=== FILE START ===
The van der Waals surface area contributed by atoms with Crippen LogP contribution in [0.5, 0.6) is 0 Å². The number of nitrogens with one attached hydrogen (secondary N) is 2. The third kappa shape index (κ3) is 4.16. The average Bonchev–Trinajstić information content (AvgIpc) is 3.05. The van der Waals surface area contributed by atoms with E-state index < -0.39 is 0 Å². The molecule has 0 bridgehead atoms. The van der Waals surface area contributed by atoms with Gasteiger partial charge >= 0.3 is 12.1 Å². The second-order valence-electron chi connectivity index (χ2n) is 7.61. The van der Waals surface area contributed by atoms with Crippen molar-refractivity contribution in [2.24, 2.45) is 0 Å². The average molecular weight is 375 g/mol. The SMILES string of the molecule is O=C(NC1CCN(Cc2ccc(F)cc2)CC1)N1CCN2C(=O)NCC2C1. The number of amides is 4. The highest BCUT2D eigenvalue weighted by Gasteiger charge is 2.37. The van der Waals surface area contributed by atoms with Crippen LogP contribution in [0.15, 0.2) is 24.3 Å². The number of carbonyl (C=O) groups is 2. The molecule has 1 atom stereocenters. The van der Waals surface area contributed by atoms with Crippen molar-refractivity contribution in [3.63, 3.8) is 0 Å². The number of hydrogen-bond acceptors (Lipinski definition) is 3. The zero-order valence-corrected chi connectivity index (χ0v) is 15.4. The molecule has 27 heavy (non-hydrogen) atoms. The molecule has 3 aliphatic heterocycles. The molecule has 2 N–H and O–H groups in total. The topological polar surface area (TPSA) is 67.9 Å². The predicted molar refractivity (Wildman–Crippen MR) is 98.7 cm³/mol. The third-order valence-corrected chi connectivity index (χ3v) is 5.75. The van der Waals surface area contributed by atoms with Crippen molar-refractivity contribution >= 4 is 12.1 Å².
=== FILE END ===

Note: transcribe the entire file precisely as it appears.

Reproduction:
The van der Waals surface area contributed by atoms with Crippen LogP contribution in [0.5, 0.6) is 0 Å². The number of nitrogens with one attached hydrogen (secondary N) is 2. The third kappa shape index (κ3) is 4.16. The average Bonchev–Trinajstić information content (AvgIpc) is 3.05. The van der Waals surface area contributed by atoms with E-state index < -0.39 is 0 Å². The molecule has 0 bridgehead atoms. The van der Waals surface area contributed by atoms with Gasteiger partial charge >= 0.3 is 12.1 Å². The second-order valence-electron chi connectivity index (χ2n) is 7.61. The van der Waals surface area contributed by atoms with Crippen molar-refractivity contribution in [2.24, 2.45) is 0 Å². The average molecular weight is 375 g/mol. The SMILES string of the molecule is O=C(NC1CCN(Cc2ccc(F)cc2)CC1)N1CCN2C(=O)NCC2C1. The number of amides is 4. The highest BCUT2D eigenvalue weighted by Gasteiger charge is 2.37. The van der Waals surface area contributed by atoms with Crippen LogP contribution in [0.15, 0.2) is 24.3 Å². The number of carbonyl (C=O) groups is 2. The molecule has 1 atom stereocenters. The van der Waals surface area contributed by atoms with Crippen molar-refractivity contribution in [3.63, 3.8) is 0 Å². The number of hydrogen-bond acceptors (Lipinski definition) is 3. The zero-order valence-corrected chi connectivity index (χ0v) is 15.4. The molecule has 27 heavy (non-hydrogen) atoms. The molecule has 3 aliphatic heterocycles. The molecule has 2 N–H and O–H groups in total. The topological polar surface area (TPSA) is 67.9 Å². The predicted molar refractivity (Wildman–Crippen MR) is 98.7 cm³/mol. The third-order valence-corrected chi connectivity index (χ3v) is 5.75. The van der Waals surface area contributed by atoms with Crippen molar-refractivity contribution >= 4 is 12.1 Å².